If your studio is small, you don’t need and don’t have room for big expensive lights and light modifiers. My space is so small I don’t think a 53″ octobox and I would fit in my office/studio at the same time.
For lights I have what I think are two of the least expensive monolights you can buy. They are 150ws Westcott Strobelite Monolights that I bought in a kit with an umbrella and a 2×2 foot soft box.
I’ve done quite a lot of shooting with these lights and they have plenty of power for what I have been doing. That plus at $149.00 they are cheaper than most flash guns and have three times the power.
I can do quite a lot with the umbella and square soft box but there are sometimes where an more defined light is needed. In the past I’ve flagged the soft box with some black cloth to make a strip box (about 9″x24″) that does work for really directing the light as in like in this mixer shot.
But it is a bit awkward attaching the cloth and because the panel is flush mounted it is hard to get it to lay flat. My kingdom for a inexpensive strip box.
When you spend $150 on a monolight it doesn’t make much sense to spend $200 on a modifier, the necessary Bowens style mount, and ideally a grid for some directional control.
The other day I discovered a rather inexpensive strip box that met all my needs (or so I hoped) at a very reasonably $50 per unit which included the mounting hardware and a grid. I ordered two. For that price I wasn’t sure if there any quantity to the materials but I figured I could always return it.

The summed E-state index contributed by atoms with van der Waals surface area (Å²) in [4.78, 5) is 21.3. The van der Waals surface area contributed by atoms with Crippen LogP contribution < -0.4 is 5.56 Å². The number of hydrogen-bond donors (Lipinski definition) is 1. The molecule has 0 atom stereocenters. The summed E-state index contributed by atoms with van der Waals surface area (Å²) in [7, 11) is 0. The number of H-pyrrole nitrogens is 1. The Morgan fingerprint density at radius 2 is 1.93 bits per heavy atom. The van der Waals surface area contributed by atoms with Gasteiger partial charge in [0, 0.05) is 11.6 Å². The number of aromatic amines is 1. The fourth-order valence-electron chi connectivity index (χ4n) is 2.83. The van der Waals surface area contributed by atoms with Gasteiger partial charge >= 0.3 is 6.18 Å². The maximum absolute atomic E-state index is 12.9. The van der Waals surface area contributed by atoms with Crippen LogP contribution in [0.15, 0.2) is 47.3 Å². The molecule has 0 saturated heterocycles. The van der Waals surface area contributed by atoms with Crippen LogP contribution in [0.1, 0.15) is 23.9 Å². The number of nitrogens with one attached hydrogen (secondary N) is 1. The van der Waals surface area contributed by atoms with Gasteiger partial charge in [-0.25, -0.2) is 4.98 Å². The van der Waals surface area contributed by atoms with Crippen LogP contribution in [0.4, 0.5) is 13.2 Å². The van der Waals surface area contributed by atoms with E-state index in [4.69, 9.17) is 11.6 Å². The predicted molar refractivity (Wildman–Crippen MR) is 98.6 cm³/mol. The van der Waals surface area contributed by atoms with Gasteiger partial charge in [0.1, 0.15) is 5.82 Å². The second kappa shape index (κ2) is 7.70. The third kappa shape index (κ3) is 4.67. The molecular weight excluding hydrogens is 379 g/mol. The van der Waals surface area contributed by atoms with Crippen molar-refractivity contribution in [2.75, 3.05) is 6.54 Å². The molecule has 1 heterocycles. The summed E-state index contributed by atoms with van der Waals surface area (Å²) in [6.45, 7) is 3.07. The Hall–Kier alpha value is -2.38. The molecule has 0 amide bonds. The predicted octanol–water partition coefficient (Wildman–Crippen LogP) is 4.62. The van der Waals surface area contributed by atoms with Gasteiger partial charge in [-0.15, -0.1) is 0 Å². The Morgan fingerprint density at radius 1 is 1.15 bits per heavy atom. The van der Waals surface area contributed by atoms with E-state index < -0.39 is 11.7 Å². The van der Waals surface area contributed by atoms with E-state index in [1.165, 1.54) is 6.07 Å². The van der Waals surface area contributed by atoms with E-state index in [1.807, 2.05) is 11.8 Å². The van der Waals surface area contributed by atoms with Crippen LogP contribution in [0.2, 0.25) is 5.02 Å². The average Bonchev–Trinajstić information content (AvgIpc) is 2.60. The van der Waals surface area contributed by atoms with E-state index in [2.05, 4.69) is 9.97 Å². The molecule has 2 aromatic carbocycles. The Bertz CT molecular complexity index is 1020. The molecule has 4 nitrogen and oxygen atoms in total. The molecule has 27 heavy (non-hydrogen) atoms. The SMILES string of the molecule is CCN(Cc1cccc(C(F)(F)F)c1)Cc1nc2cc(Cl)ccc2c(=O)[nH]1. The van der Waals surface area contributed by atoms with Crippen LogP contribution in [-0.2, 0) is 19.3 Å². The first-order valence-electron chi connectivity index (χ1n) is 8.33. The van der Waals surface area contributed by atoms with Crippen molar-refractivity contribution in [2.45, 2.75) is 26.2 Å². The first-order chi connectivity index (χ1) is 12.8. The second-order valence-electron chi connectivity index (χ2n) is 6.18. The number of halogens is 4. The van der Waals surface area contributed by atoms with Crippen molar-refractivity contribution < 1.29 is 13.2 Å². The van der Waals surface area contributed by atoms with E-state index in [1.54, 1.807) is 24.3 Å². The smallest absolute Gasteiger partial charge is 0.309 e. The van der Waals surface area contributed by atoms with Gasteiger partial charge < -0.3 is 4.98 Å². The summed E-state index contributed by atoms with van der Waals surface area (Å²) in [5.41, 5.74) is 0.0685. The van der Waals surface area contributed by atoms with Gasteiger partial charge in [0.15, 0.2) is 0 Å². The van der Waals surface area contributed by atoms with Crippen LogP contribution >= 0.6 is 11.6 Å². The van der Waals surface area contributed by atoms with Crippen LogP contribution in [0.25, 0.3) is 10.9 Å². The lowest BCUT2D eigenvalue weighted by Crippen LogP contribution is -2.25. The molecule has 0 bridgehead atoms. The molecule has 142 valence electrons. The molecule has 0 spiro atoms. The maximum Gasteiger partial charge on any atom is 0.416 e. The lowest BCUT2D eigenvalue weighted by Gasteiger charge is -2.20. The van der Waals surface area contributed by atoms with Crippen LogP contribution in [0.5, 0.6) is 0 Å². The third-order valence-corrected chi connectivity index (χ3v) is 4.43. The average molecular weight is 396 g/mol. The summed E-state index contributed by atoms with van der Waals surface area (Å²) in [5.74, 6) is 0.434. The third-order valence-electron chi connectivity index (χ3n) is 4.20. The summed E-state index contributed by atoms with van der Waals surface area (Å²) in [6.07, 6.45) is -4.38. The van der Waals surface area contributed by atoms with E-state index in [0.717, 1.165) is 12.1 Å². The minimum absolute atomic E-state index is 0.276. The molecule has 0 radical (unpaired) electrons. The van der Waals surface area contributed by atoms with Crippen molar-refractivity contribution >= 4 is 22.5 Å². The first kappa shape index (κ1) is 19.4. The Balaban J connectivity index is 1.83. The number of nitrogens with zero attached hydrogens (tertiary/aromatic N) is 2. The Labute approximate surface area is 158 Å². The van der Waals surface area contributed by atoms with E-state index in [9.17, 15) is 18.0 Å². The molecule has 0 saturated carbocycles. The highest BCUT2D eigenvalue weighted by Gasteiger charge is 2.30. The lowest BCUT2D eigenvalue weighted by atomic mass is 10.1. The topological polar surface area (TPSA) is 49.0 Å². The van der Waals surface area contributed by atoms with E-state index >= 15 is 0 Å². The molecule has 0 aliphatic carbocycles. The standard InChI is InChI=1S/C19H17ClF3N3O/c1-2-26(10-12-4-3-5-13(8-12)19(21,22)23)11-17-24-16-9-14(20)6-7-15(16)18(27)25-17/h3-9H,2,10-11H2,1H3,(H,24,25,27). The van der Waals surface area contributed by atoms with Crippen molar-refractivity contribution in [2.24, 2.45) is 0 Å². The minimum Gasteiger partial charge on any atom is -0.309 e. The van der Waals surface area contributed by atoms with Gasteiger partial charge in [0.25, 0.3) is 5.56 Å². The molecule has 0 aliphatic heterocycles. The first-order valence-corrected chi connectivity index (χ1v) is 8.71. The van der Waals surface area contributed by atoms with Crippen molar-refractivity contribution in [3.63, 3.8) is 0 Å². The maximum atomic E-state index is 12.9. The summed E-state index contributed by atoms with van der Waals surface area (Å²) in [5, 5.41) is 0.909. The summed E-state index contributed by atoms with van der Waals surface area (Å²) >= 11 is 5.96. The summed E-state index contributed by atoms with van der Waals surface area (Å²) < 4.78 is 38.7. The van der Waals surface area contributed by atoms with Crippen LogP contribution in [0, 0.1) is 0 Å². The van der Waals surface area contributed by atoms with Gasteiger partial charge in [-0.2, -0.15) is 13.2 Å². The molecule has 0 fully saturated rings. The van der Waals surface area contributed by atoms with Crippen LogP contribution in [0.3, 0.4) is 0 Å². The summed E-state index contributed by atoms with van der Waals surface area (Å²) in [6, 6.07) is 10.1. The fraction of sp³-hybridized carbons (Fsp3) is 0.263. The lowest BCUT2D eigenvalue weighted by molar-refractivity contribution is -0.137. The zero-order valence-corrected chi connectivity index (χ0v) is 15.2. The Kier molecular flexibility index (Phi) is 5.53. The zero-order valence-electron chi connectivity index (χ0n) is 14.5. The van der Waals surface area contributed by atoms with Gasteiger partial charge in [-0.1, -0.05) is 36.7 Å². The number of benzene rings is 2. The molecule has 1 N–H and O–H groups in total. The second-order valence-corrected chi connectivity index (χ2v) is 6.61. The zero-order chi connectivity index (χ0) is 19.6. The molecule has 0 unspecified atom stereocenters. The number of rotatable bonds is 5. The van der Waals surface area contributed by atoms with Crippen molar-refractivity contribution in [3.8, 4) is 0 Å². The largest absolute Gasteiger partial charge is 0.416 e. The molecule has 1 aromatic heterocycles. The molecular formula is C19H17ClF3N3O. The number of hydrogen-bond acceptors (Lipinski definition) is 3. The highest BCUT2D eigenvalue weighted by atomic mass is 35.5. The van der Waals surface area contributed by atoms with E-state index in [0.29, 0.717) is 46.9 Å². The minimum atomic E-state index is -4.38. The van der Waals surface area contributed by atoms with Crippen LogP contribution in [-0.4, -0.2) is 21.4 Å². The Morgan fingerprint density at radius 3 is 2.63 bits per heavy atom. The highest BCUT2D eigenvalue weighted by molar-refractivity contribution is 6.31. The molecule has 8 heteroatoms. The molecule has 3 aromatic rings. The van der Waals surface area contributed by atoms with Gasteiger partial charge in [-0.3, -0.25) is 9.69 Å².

Two days later and I was a real photographer! I am very happy with the quality of the LA Softbox 8″x36″ soft boxes that I received. The units come unassembled (of course) in a nice travel bag that included all the promised parts.
Assembly was a lot easier on the second box once I figured out the correct way as the instructions were written in some language other than English and somewhat translated. The materials in the box are sturdy and the ribs are quite strong. The Bowen adapters were a bit rough and challenge to fit into the lights especially if you try turning them the wrong way. I’m not sure how many times I want to assemble and dis-assemble these lights but you can if you need too.
The units are advertised as hair lights, to be put behind a portrait subject to kick some light on the hair, but work just as well in product photography as a main light and or fill light.
Here is the setup I used although not the final position of the lights on the lens above. I moved them in and more at an angle. You will also see that I need to get rid of the card table for something more of a pedestal for holding my subjects.
Doing small product photography of things like lenses and bottles or most thing cylindrical really requires a long narrow light source. The LA Softbox is a good inexpensive choice.